Seriously though, writing partnerships are a lot like a marriage. You need to work out the plan in advance. Having those details in writing isn’t a bad idea. When a partnership goes bad, it can get as ugly as a divorce.

If you go into a writing partnership with mutual respect, cooperation, a willingness to discuss issues, and the ability to let the other person win disagreements that are important to him or her, chances are you will have a successful partnership. We try very hard to leave our egos at the office door. Each of us have books that are ours alone. Together we write in a different voice. It is not my book or Sarah’s book; it is our book.

What Does Gwen Write?

mmexcoverfrontIt’s 1926. The West Coast Development Company is staging its biggest land deal in Homosassa, Florida, selling pieces of a planned city to speculators who dream of a tropical paradise. Army nurse Cornelia Pettijohn takes leave to travel to Florida with her ancient uncle, who claims that he wants a warm winter home. When their car breaks down, they take the local train, The Mullet Express, into Homosassa. By the time they arrive, though, a passenger has been poisoned. A second murder victim boards the train later, iced down with the fish. Uncle Percival’s hidden agenda makes him the sheriff’s prime suspect. Cornelia and Teddy Lawless, a twenty-year-old flapper in a body pushing sixty, must chase mobsters and corner suspects to dig her uncle out of the hole he’s dug for himself.

Who Is Gwen Mayo?

dscf2897Gwen Mayo is passionate about blending the colorful history of her native Kentucky with her love for mystery fiction. She currently lives and writes in Safety Harbor, Florida, but grew up in a large Irish family in the hills of Eastern Kentucky.

Thanks for reading…

Offline Blogging Software

There is always something new to try or learn. This month, I decided to try the 30 day free trial of MarsEdit.

Why? I work offline most of the time. Living on a sailboat means I don’t have regular internet access, hence I need to write my blogs and upload when I have access.

I downloaded the free trial – I love a free trial. The free trial gives me time to decide if I want to spend my money on the software without taking the risk that I won’t like it.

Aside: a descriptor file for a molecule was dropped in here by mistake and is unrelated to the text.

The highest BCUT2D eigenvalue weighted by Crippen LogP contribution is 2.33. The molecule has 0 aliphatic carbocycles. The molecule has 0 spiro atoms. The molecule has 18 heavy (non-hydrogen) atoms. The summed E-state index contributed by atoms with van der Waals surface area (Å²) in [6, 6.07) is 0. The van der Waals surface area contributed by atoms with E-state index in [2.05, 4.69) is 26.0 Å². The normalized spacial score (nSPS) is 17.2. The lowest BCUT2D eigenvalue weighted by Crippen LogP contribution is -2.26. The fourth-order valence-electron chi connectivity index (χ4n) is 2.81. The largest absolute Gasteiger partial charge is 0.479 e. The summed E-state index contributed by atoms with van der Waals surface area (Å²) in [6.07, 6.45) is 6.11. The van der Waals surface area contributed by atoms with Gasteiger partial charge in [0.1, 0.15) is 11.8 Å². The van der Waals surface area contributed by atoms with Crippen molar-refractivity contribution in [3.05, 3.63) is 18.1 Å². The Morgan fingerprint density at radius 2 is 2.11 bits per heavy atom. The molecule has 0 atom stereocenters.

My advice on first use: Once you download the free trial, check how many blogs you’ve written and set the refresh limit to this number. The first time in the software all of your blogs will download to your computer. After that’s done. reset the button to a lower number to speed up the process.

My likes:

  • When you write a scheduled post, the date columns lists the date the post is scheduled for so you can see your upcoming posts without having to go online. Sometimes I forget how far in advance I’ve written posts.
  • Easy addition of photos.
  • Adding categories and tags offline.
  • Works with WordPress – since that’s what I use for a blog platform.
  • Any time an idea strikes me for a blog and I happen to be working on my computer, I can pop over to MarsEdit and store the idea.
  • Free Trial.
  • MarEdit will download the latest version of a post when you hit the refresh button. This is helpful as I often write the blog but make changes when I see it online. These changes get sent back to my computer and then I have the latest version of the post.

Where I would like to see improvements:

  • Help file could be better. For example I couldn’t find an explanation of the Refresh vs. Refresh All command. I didn’t  try the community forum or the support function. Since I work mostly off line these are not features I would use.
  • I’d like to create folders so I can organize my blogs and couldn’t figure out how to do this.
  • I’d like to be able to add a link but I guess that’s not a reasonable expectation from software what is meant to be used offline. To do this, I underlined the text to remind myself to add the link once I was online. Then I submitted the post in draft status so it wouldn’t go public on my blog. There is a link function, but you have to know the URL, and if you’re offline . . .
  • If you do add a link offline, and you want to the linked URL to open in another page, you need to go online and set this feature
  • Even though I set the post date to a later date and left the Post Status button as published I thought the post would be published on the date I chose. Instead the post published immediately. This is fine, except that I have a schedule I like to keep. I thought If I set the date, then it would post on that date. I learned I had to set the Post Status to draft and the go online and set accordingly.
  • Not all of my pages downloaded to my computer.

I think the software is a little over priced. After the thirty day trial I’m not sure I’ll buy the software. I’m still very positive about it, but I think I’ll look around and see what else it out there. If the price was $29 or lower, I think I’d buy in now.

These are just my views on trialling the software. If you’ve had a different experience I’d love to hear about it.

Are there any programs you use to help you write or blog? I’d like to try something else before I make my final purchase decision.

Thanks for reading . . .


Unauthorized ad on my blog

Today I opened my “Should a writer blog” post and found an ad for Lasic surgery. Does anyone know how to disallow ads on a WordPress blog?

My blog is family friendly, and I have to say it worried me that an ad showed up in the middle of my page. What if it had been something not suitable? Yikes.

Any help would be greatly appreciated. Thanks.